Chapter 9 Justice and Development
How will the emergence of a substantial sector of nonmarket, commons-based production in the information economy affect questions of distribution and human well-being? The pessimistic answer is, very little. Hunger, disease, and deeply rooted racial, ethnic, or class stratification will not be solved by a more decentralized, nonproprietary information production system. Without clean water, basic literacy, moderately well-functioning governments, and universal practical adoption of the commitment to treat all human beings as fundamentally deserving of equal regard, the fancy Internet-based society will have little effect on the billions living in poverty or deprivation, either in the rich world, or, more urgently and deeply, in poor and middle-income economies. There is enough truth in this pessimistic answer to require us to tread lightly in embracing the belief that the shift to a networked information economy can indeed have meaningful effects in the domain of justice and human development.
Despite the caution required in overstating the role that the networked information economy can play in solving issues of justice, it is important to recognize that information, knowledge, and culture are core inputs into human welfare. Agricultural knowledge and biological innovation are central to food security. Medical innovation and access to its fruits are central to living a long and healthy life. Literacy and education are central to individual growth, to democratic self-governance, and to economic capabilities. Economic growth itself is critically dependent on innovation and information. For all these reasons, information policy has become a critical element of development policy and the question of how societies attain and distribute human welfare and well-being. Access to knowledge has become central to human development. The emergence of the networked information economy offers definable opportunities for improvement in the normative domain of justice, as it does for freedom, by comparison to what was achievable in the industrial information economy.
We can analyze the implications of the emergence of the networked information economy for justice or equality within two quite different frames. The first is liberal, and concerned primarily with some form of equality of opportunity. The second is social-democratic, or development oriented, and focused on universal provision of a substantial set of elements of human well-being. The availability of information from nonmarket sources and the range of opportunities to act within a nonproprietary production environment improve distribution in both these frameworks, but in different ways. Despite the differences, within both frameworks the effect crystallizes into one of access-access to opportunities for one's own action, and access to the outputs and inputs of the information economy. The industrial economy creates cost barriers and transactional-institutional barriers to both these domains. The networked information economy reduces both types of barriers, or creates alternative paths around them. It thereby equalizes, to some extent, both the opportunities to participate as an economic actor and the practical capacity to partake of the fruits of the increasingly information-based global economy.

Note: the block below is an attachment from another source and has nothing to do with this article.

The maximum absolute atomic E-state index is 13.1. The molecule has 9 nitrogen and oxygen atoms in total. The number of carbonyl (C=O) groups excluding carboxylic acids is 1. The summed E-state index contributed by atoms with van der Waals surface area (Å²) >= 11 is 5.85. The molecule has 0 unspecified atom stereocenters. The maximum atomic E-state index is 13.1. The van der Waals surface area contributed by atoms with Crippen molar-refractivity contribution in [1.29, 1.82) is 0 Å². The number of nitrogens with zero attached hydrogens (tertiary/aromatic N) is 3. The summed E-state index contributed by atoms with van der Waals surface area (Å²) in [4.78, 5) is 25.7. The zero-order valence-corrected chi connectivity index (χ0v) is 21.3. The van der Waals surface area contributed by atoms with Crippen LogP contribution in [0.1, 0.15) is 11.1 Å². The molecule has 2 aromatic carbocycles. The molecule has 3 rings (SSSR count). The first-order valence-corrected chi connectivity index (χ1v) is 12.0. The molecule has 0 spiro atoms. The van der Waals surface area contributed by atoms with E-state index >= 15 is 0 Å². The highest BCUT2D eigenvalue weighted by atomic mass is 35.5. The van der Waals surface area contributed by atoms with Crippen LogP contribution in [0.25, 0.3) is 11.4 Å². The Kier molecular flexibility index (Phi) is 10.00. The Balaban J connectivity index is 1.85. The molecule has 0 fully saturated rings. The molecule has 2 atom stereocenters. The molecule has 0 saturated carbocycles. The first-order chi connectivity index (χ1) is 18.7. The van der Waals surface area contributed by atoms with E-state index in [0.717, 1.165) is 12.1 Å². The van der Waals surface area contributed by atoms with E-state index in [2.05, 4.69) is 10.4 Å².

The opportunities that the network information economy offers, however, often run counter to the central policy drive of both the United States and the European Union in the international trade and intellectual property systems. These two major powers have systematically pushed for ever-stronger proprietary protection and increasing reliance on strong patents, copyrights, and similar exclusive rights as the core information policy for growth and development. Chapter 2 explains why such a policy is suspect from a purely economic perspective concerned with optimizing innovation. A system that relies too heavily on proprietary approaches to information production is not, however, merely inefficient. It is unjust. Proprietary rights are designed to elicit signals of people's willingness and ability to pay. In the presence of extreme distribution differences like those that characterize the global economy, the market is a poor measure of comparative welfare. A system that signals what innovations are most desirable and rations access to these innovations based on ability, as well as willingness, to pay, overrepresents welfare gains of the wealthy and underrepresents welfare gains of the poor. Twenty thousand American teenagers can simply afford, and will be willing to pay, much more for acne medication than the more than a million Africans who die of malaria every year can afford to pay for a vaccine. A system that relies too heavily on proprietary models for managing information production and exchange is unjust because it is geared toward serving small welfare increases for people who can pay a lot for incremental improvements in welfare, and against providing large welfare increases for people who cannot pay for what they need.